PA moves to calm unease over e-book lending

PA moves to calm unease over e-book lending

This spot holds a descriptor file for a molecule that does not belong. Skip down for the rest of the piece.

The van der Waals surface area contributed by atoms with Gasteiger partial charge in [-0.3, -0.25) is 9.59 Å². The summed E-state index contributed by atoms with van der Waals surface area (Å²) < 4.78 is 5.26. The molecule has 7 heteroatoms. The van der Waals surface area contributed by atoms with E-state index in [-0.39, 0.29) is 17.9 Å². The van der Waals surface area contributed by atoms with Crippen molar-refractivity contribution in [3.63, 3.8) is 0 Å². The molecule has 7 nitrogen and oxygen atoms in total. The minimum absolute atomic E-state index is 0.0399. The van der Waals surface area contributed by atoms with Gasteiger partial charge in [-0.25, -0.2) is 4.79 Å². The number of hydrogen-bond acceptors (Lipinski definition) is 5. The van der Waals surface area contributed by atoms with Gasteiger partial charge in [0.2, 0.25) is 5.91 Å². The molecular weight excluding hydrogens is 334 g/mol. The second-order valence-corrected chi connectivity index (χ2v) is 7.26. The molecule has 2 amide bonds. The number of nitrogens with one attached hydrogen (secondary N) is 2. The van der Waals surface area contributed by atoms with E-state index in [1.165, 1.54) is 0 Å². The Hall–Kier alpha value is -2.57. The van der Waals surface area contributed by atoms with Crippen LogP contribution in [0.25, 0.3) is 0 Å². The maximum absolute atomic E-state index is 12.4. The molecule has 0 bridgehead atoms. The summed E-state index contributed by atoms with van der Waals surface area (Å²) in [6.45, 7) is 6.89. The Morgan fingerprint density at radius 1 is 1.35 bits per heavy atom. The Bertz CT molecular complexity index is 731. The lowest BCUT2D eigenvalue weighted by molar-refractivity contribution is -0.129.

<p>Publishers Association chief executive Richard Mollet has sought to play down concerns over the PA&#39;s stance on e-book lending, saying that &quot;selling and lending have to be able to co-exist with neither duly harming the other&quot;. The statement came as Steve Potash, c.e.o. of Overdrive whose library e-book lending system is widely used by UK libraries, said it was &quot;inaccurate&quot; to claim that libraries were making free e-books available outside of their boundaries. Potash said the Publishers Association was responding to a &quot;single isolated incident that was acted on within 24 hours of discovery&quot;. </p><p><a href="../news/132038-pa-sets-out-restrictions-on-library-e-book-lending.html" target="_blank" title="http://www.thebookseller.com/news/132038-pa-sets-out-restrictions-on-lib... development follows Faber chief executive Stephen Page&#39;s speech at the CILIP PLA conference in Leeds yesterday outlining the PA&#39;s position</a>. Page said that all the major trade houses had agreed a baseline position through the PA placing restrictions on library e-lending, including a ban on remote downloading. Page said the baseline had been agreed because some libraries had overstepped their agreements on library lending.<br /><br />In the PA statement, Mollet stressed that Page&#39;s speech was not intended to be &quot;a line in the sand&quot; for publishers. He said: &quot;The position is a stepping-off point; a baseline from which publishers could, and no doubt would, develop their own arrangements with aggregators and libraries. It is of course possible that some publishers will take a more relaxed view of certain criteria&mdash;such as remote access. That would be entirely a matter for them.&quot;<br /><br />Mollet added that unchecked e-book lending would &quot;pose an extremely potent threat to the retail market which in the long-term would undermine the ability of authors, and the companies which invest in them, to see a reward for their creativity. This would be hugely a negative outcome for everyone, including libraries and their communities.&quot;<br /><br />Responding to the PA&#39;s position as outlined by Page, Potash emphasised that Overdrive would continue to use its &quot;one-book, one-user&quot; model on lent books, meaning only one borrower could access the title at any one time, with &quot;established checks to ensure that libraries are providing e-books only to those customers in their service area&quot;.</p><p>The Overdrive system allows members to download e-books onto their home devices remotely by employing a passcode supplied by the library. Under the new PA scheme, library users would have to come onto the library&#39;s physical premises to download an e-book at a computer terminal onto a mobile device, rather than downloading the book remotely.<br /><br />Potash told <em>The Bookseller</em>: &quot;Statements that e-books are being made available outside the boundaries of libraries&#39; service areas are inaccurate and do not describe the current status of e-book lending by UK public libraries.&quot; He added: &quot;We have always enforced proper geographic restrictions on the e-books in our catalogue, and will continue to provide publishers with a safe and secure method for distributing e-books to libraries and library customers online.&quot;<br /><br />Lauren Smith, spokesperson for online forum Voices for the Library, urged the PA to &quot;rethink their decision and work with libraries and other agencies&quot; to ensure public library services meet consumer need. Smith further asked for a &quot;proper compromise&quot; between the PA and relevant public library bodies, calling restricting access to digital resources &quot;counterintuitive and counterproductive.&quot;</p><p>She added: &quot;The proposed restrictions seriously jeopardise these principles and reinforce unequal access to information resources, creating a growing digital divide between those with access and those without. While we understand the concerns of publishers, we believe that the benefits of equitable access far outweigh the concerns over isolated incidents of unauthorised usage, or indeed concerns about the impact on publisher&#39;s profits.&quot;<br /><br />Addressing particular concerns over readers with disabilities being unable to gain access to e-books if remote access was denied, Mollet said the &quot;door to any further workable solutions is fully open&quot;. He said: &quot;Of course publishers take this issue very seriously, but we are confident that a solution can be found within the proposals set out: for example it may be possible to register certain readers for remote access, or current arrangements for helping people obtain physical books could be replicated in the e-reader world.&quot;<br /><br /><br /><br /><strong>Statement from Richard Mollet, CEO of The PA, re. position on ebook lending</strong><br /><br />Stephen Page&rsquo;s speech at the CILIP PLA conference outlined the close and supportive partnership between publishers and libraries, and the particular importance of this during tougher economic times. He also set out The Publishers Association position on ebook lending, which has attracted some negative comment from Bookseller readers. It is disappointing that this proposal of a constructive settlement can be interpreted as a &ldquo;declaration of war&rdquo;, so it may be useful to restate the case being made and hopefully clarify the underlying position.<br /> <br />First of all, some commentary appears to view the position as a &ldquo;line in the sand&rdquo; beyond which publishers will not go. This is not the case - and indeed the opposite is true. Rather, the position is a stepping-off point; a baseline from which publishers could, and no doubt would, develop their own arrangements with aggregators and libraries. As was said yesterday, it is of course possible that some publishers will take a more relaxed view of certain criteria &ndash; such as on remote access. That would be entirely a matter for them.<br /> <br />Other comments have pointed out that denying remote access will make it difficult for certain disability groups to access library services, thus denying one of the key advantages of ebooks. Of course publishers take this issue very seriously, but we are confident that a solution can be found within the proposals set out: for example, it may be possible to register certain readers for remote access, or current arrangements for helping people obtain physical books could be replicated in the e-reader world. The door to any further workable solutions is fully open.<br /> <br />Ultimately, the activities of selling and lending have to be able to co-exist with neither unduly harming the other. If ebook lending were untrammelled (as some comments seem to propose) it would pose an extremely potent threat to the retail market which in the long-term would undermine the ability of authors, and the companies which invest in them, to see a reward for their creativity. This would be hugely a negative outcome for everyone, including libraries and their communities. <br /> <br />All arms of the publishing sector are working their way through the opportunities and challenges of the digital age. From the PA point of view we are looking to do so in an open, constructive and balanced way. We look forward to continuing to talk with librarians and other groups to achieve this.<br /><br /><br /><strong>Statement from Steve Potash, CEO of OverDrive:</strong><br /><br />I am writing in response to the Publishers Association (UK) announcement this week of its position on library lending at the CILIP Public Library Authorities conference, as well as recent reports of publisher concerns about the role and options for public libraries to participate in eBook lending. I am honored to have the privilege of responding on behalf of librarians and the library institutions to which they devote their energies, many of whom OverDrive is proud to count as its partners.<br /><br />OverDrive&rsquo;s mission has always been to protect publisher and author rights while providing libraries with premium digital content for their collection. Our secure &ldquo;one-book, one-user&rdquo; model has served this mission for years. The Publishers Association is responding to a single isolated incident that was acted on within 24 hours of discovery. In addition, our system has established checks to ensure that libraries are providing eBooks only to those customers in their service area. We have always enforced proper geographic restrictions on the eBooks in our catalog, and will continue to provide publishers with a safe and secure method for distributing eBooks to libraries and library customers online.<br /><br />Public Libraries and OverDrive are trusted, responsible channels and outlets for publishers and authors to promote and provide access to premium copyrighted eBooks.<br /><br />OverDrive licenses eBooks under a &ldquo;one-book, one-user&rdquo; lending model to UK public libraries. When a public library licenses one copy of an eBook title, only one library customer may access the title at any one time. There are no simultaneous checkouts or downloads for this model, and instead access is limited to the number of licenses of an eBook a library has in its collection. At the end of a customer&rsquo;s limited lending period, the DRM-protected eBook file expires on a library customer&rsquo;s computer and device. All eBooks are hosted and remain on OverDrive&rsquo;s secure servers.<br /><br />This model has successfully worked for years around the world, providing libraries with access to premium content while generating revenue for publishers.<br /><br />The current data on eBooks in UK public libraries indicates a stable remote lending model.<br /><br />OverDrive proudly works with over 50 UK publishers that license eBooks to UK public libraries for lending via remote download. Since the inception of the service over 6 years ago, slightly over 14,000 total eBook units serving public library authorities in Great Britain, Scotland, and Ireland have been licensed through OverDrive. The average circulation is 2.9 check outs per title. As the service grows in popularity, circulation will increase. But so will the number of units, thereby keeping the circulation per title relatively constant.<br /><br />UK public libraries working with OverDrive are respecting territorial rights to titles and limiting access to library customers within the libraries service area.<br /><br />UK public libraries working with OverDrive all require that the user presents a valid, current, authenticated library card prior to borrowing an eBook title. OverDrive performs authentication of each library card to verify its validity. Each UK public library has accepted this requirement for eBook lending. Statements that eBooks are being made available outside the boundaries of libraries&rsquo; service areas are inaccurate and do not describe the current status of eBook lending by UK pub libraries.<br /><br />eBook lending provides valuable sales and marketing support for authors and publishers.<br /><br />In 2009, visitors to OverDrive-powered library websites viewed more than 401 million pages. Among unique visitors to these download library pages, 80 percent did not check out a digital title, yet still visited 13 pages on average.<br /><br />eBooks serve readers, students; address public interests and the common goals of authors and publishers.<br /><br />When a new generation of students, children, young adults, and online readers are stimulated to try a legally licensed and purchased eBook from the public library, publishers and authors win.<br /><br />The UK public libraries serve the most noble and trusted role of providing the opportunity to read, learn, and become part of the consumer market that authors and publishers both seek. As books and reading compete with every other form of media, video, game, and social network experience, the opportunities to place eBook titles in front of potential new readers and customers is an invaluable service.</p><p>For over 25 years, OverDrive has partnered with many of the world&rsquo;s leading publishers and authors to protect and distribute intellectual property and copyrighted works. We hope to continue the dialog with both libraries and publishers to maximize benefits for all.<br /> </p>